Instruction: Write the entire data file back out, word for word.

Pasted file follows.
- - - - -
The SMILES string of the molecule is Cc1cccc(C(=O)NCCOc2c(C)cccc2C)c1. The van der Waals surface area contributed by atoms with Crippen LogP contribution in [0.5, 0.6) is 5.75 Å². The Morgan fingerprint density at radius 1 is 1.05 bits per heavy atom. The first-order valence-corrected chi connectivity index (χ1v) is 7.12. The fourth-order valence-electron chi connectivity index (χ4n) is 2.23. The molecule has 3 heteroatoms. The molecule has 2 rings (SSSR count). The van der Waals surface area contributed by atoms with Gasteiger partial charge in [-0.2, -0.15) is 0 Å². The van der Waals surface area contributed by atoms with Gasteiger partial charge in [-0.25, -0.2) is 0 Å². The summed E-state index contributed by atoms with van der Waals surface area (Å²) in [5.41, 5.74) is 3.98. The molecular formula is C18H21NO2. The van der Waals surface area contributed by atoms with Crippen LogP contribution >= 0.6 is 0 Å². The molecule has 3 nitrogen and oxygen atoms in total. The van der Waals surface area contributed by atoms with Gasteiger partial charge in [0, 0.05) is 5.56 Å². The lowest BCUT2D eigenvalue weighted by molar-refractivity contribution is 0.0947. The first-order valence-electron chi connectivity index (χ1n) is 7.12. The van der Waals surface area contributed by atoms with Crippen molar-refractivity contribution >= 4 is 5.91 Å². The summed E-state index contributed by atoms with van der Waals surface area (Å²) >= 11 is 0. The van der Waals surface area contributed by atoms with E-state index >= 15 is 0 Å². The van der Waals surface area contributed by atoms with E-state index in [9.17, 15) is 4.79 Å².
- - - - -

The SMILES string of the molecule is Cc1cccc(C(=O)NCCOc2c(C)cccc2C)c1. The van der Waals surface area contributed by atoms with Crippen LogP contribution in [0.5, 0.6) is 5.75 Å². The Morgan fingerprint density at radius 1 is 1.05 bits per heavy atom. The first-order valence-corrected chi connectivity index (χ1v) is 7.12. The fourth-order valence-electron chi connectivity index (χ4n) is 2.23. The molecule has 3 heteroatoms. The molecule has 2 rings (SSSR count). The van der Waals surface area contributed by atoms with Gasteiger partial charge in [-0.2, -0.15) is 0 Å². The van der Waals surface area contributed by atoms with Gasteiger partial charge in [-0.25, -0.2) is 0 Å². The summed E-state index contributed by atoms with van der Waals surface area (Å²) in [5.41, 5.74) is 3.98. The molecular formula is C18H21NO2. The van der Waals surface area contributed by atoms with Crippen LogP contribution >= 0.6 is 0 Å². The molecule has 3 nitrogen and oxygen atoms in total. The van der Waals surface area contributed by atoms with Gasteiger partial charge in [0, 0.05) is 5.56 Å². The lowest BCUT2D eigenvalue weighted by molar-refractivity contribution is 0.0947. The first-order valence-electron chi connectivity index (χ1n) is 7.12. The van der Waals surface area contributed by atoms with Crippen molar-refractivity contribution >= 4 is 5.91 Å². The summed E-state index contributed by atoms with van der Waals surface area (Å²) >= 11 is 0. The van der Waals surface area contributed by atoms with E-state index >= 15 is 0 Å². The van der Waals surface area contributed by atoms with E-state index in [9.17, 15) is 4.79 Å².